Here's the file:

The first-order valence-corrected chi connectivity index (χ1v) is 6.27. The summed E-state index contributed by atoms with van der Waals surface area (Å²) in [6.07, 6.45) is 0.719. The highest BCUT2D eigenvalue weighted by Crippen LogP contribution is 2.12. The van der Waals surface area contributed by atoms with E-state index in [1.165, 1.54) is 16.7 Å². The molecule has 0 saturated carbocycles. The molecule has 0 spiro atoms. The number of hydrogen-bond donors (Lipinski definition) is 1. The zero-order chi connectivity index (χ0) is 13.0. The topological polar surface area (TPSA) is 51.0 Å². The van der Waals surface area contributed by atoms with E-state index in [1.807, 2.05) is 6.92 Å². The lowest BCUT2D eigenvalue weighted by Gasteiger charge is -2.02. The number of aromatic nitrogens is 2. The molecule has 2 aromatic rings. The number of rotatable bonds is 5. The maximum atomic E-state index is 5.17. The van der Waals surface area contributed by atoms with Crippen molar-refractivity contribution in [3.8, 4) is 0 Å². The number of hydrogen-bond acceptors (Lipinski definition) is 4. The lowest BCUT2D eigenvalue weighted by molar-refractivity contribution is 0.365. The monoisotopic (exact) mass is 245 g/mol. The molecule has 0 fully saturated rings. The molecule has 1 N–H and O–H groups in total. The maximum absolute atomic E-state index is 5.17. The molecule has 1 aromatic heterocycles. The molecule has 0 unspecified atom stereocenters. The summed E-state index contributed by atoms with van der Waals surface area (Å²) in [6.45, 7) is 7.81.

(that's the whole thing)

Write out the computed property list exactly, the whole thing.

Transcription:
The first-order valence-corrected chi connectivity index (χ1v) is 6.27. The summed E-state index contributed by atoms with van der Waals surface area (Å²) in [6.07, 6.45) is 0.719. The highest BCUT2D eigenvalue weighted by Crippen LogP contribution is 2.12. The van der Waals surface area contributed by atoms with E-state index in [1.165, 1.54) is 16.7 Å². The molecule has 0 saturated carbocycles. The molecule has 0 spiro atoms. The number of hydrogen-bond donors (Lipinski definition) is 1. The zero-order chi connectivity index (χ0) is 13.0. The topological polar surface area (TPSA) is 51.0 Å². The van der Waals surface area contributed by atoms with E-state index in [1.807, 2.05) is 6.92 Å². The lowest BCUT2D eigenvalue weighted by Gasteiger charge is -2.02. The number of aromatic nitrogens is 2. The molecule has 2 aromatic rings. The number of rotatable bonds is 5. The maximum atomic E-state index is 5.17. The van der Waals surface area contributed by atoms with Crippen molar-refractivity contribution in [3.8, 4) is 0 Å². The number of hydrogen-bond acceptors (Lipinski definition) is 4. The lowest BCUT2D eigenvalue weighted by molar-refractivity contribution is 0.365. The monoisotopic (exact) mass is 245 g/mol. The molecule has 0 fully saturated rings. The molecule has 1 N–H and O–H groups in total. The maximum absolute atomic E-state index is 5.17. The molecule has 1 aromatic heterocycles. The molecule has 0 unspecified atom stereocenters. The summed E-state index contributed by atoms with van der Waals surface area (Å²) in [6.45, 7) is 7.81.